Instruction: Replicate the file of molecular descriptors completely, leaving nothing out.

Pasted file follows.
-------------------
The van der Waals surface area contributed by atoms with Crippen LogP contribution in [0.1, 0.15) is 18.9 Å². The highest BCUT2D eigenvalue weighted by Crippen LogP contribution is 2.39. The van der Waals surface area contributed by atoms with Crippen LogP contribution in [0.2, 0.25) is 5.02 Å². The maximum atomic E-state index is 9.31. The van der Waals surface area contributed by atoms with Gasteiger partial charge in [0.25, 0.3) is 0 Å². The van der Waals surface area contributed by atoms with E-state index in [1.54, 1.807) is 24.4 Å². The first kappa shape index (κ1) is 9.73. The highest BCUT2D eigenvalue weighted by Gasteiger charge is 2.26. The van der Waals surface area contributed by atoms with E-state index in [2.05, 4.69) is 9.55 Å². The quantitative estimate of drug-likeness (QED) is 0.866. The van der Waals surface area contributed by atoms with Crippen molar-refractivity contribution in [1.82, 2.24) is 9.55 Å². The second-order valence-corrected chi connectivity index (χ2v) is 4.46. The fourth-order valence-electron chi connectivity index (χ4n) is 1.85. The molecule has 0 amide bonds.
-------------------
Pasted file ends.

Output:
The van der Waals surface area contributed by atoms with Crippen LogP contribution in [0.1, 0.15) is 18.9 Å². The highest BCUT2D eigenvalue weighted by Crippen LogP contribution is 2.39. The van der Waals surface area contributed by atoms with Crippen LogP contribution in [0.2, 0.25) is 5.02 Å². The maximum atomic E-state index is 9.31. The van der Waals surface area contributed by atoms with Gasteiger partial charge in [0.25, 0.3) is 0 Å². The van der Waals surface area contributed by atoms with E-state index in [1.54, 1.807) is 24.4 Å². The first kappa shape index (κ1) is 9.73. The highest BCUT2D eigenvalue weighted by Gasteiger charge is 2.26. The van der Waals surface area contributed by atoms with E-state index in [2.05, 4.69) is 9.55 Å². The quantitative estimate of drug-likeness (QED) is 0.866. The van der Waals surface area contributed by atoms with Crippen molar-refractivity contribution in [1.82, 2.24) is 9.55 Å². The second-order valence-corrected chi connectivity index (χ2v) is 4.46. The fourth-order valence-electron chi connectivity index (χ4n) is 1.85. The molecule has 0 amide bonds.